Lucy Kemp-Welch: An Undying Legend

Lucy Kemp Welch

June 20th 1869- November, 27th 1958

Location: (Born) Bournemouth, England (died) Watford, England

A crisp morning in the fields, the smell of freshly plowed dirt. A blissful summer day with the waves creeping smoothly up along the beach, with the gleeful sounds of horses prancing and cooling off in the water. No matter when or where, Lucy Kemp Welch’s art is like a moment of a time long gone caught on canvas, with the horses ready to continue plowing the fields for the next crop.

Lucy’s art career started off when she was young. When she was 14, she had her first art exhibit of her paintings. While in her early twenties, she, along with her younger sister, Edith, moved to Bushey to study art at Hubert von Herkomer’s Art School. Several years later, when she was still a student in 1895, her painting “Gypsy Drovers Taking Horses to a Fair” was shown at the Royal Academy in LondonLucy was one of  Herkomer’s favorite and best students. In 1905, Lucy took over the Herkomer School and ran it until 1926, first as the Bushey School of Painting and then, after relocating it to her own home, as the Kemp-Welch School of Animal Painting. Her former assistant, Marguerite Forbisher, took over the school (called Forbisher School of Art and is currently apart of the Bushey Museum) in 1928.

(c) David Messum; Supplied by The Public Catalogue Foundation

Gypsy Drovers Taking Horses to a Fair

In 1914, Lucy became president of the Society of Animal Painters and a year later in 1915 she provided illustrations to an edition of Anna Sewell’s Black Beauty.

She also painted two Boer War scenes, In Sight: Lord Dundonald’s dash on Ladysmith, and Sons of the City (currently in a private collection). Both of these featured horses in military action and led to several large commissions for her during the World War One. She is best known of her paintings of military horses.

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In Sight: Lord Dundonald’s Dash on Ladysmith

World War One

During The Great War, women worked at Army Remount Depots to train horses for military service. Lucy was commissioned by the Women’s Work Section of the Imperial War Museum to paint a scene at the largest depot,  run entirely by women, at Russley Park in Wiltshire. The Directors at the museum did not like her representation, and instead liked another,similar painting of the same subject. Lucy agreed to sell the painting, “The Straw-Ride- Russley Park, Remount Dep’t Wiltshire” to the Women’s Work Section of the Imperial War Museum and agreed that the second painting was the better of the two. Later she decided to donate it to the Museum.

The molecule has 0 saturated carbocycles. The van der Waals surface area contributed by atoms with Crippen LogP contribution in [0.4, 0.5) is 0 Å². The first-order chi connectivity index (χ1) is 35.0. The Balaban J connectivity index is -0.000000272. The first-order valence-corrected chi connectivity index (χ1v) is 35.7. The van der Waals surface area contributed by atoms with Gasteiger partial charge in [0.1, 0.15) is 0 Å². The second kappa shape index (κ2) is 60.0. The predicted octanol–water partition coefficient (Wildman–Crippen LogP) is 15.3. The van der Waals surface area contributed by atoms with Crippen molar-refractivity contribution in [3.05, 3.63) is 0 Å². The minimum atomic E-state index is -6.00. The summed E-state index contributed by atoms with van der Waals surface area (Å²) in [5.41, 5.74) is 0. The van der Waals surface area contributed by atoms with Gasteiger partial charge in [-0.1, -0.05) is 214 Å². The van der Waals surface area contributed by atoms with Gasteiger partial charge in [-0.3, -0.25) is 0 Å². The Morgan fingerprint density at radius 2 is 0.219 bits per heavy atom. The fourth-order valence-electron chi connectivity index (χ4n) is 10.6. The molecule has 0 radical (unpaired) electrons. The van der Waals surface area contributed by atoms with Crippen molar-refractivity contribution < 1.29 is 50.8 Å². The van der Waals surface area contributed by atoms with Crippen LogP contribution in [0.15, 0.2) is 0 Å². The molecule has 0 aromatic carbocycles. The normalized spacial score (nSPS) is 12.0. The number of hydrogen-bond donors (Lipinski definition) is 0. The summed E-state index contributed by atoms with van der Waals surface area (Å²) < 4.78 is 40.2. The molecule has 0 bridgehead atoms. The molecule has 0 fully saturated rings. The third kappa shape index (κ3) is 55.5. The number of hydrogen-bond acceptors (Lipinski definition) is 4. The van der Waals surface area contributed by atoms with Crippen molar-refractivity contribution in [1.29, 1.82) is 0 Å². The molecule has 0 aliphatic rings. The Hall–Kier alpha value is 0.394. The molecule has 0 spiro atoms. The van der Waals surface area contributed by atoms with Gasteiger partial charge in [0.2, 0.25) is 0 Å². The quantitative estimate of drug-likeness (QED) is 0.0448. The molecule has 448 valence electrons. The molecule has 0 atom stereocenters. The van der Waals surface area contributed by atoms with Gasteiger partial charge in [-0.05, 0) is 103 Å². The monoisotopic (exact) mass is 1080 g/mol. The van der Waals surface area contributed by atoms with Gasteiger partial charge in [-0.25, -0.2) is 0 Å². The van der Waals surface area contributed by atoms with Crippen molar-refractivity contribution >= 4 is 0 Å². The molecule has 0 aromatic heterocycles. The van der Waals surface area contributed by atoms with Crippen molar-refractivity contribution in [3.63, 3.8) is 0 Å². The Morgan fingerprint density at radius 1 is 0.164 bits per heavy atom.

In her book, Kemp-Welch: The Spirit Of The Horse, author Laura Wortley wrote: “During the Boer War and the First World War Lucy became fascinated by cavalry horses, which she painted both on the battlefield and at exercise, earning her the friendship of Robert Baden-Powell (later Lord Baden- Powell, founder of the Boy Scouts), who provided her with Black Prince, the model for Black Beauty.”

In 1916, Lucy asked for permission to visit the Royal Field Artillery camp at Bulford on Salisbury Plain, England. She asked the officer in command of the camp to have eight batteries of horse artillery  continually ridden towards her so she could sketch the horse teams in movement at close quarters. These sketches turned into the famed paintings, “The Leaders of a Heavy Gun Team”, currently in the Royal Artillery Institution, and “Forward the Horses”. These paintings were shown at the Royal Academy in 1917 and “Forward the Horses” was purchased by the Chantrey Bequest for the Tate. Both were popular images at the time, though some critics say she dramatized the horses’ role in the war, since World War One was fought with many mechanical weapons. Lucy would continue to make several sketches at notable  Royal Artillery camps.

One of Lucy’s last paintings about World War One was a huge panel commemorating the work of women during World War One for the Royal Exchange. After that, she focused mainly on paintings of gypsy and circus life. She spent several summers following Sanger’s Circus, painting the horses.

Lucy lived in Bushey, Hertfordshire, England  for most of her life. At one time, a carriage horse fell dead in Bushey and Lucy made a careful sketch of the corpse for future reference for her paintings. The Bushey Museum houses many of her large works, including paintings of wild ponies on Exmoor, galloping polo ponies and one of the last horse-launched lifeboat being pulled into a sea, The Lucy Kemp-Welch estate has been represented by Messum’s Fine Art since 1975.

Lucy Kemp-Welch died in hospital at Watford, England on November 27, 1958, at the age of 89.

Below are a few tidbits of information I found interesting about Lucy:

  • I found this in depth article quite interesting about her “Horses Bathing” painting. Check it out!
  • You can even visit the Kemp-Welch Gallery and gain a first hand look at her renowned  paintings at The Bushey Museum & Art Gallery.  You can read more at this link.
  • In 2015, her art was again used in a new edition of Anna Sewell’s book. The painting below, “A Moment’s Rest”, was sold at the auction house Christie’s in London for around 22,000 USD in 2015.

Our internet has been spotty and finally came back on without breaking today. Sorry for the delay in publishing this article! Summer heat…I wish I was swimming in Horses Bathing!:)

Moment's Rest, by Lucy Kemp-Welch








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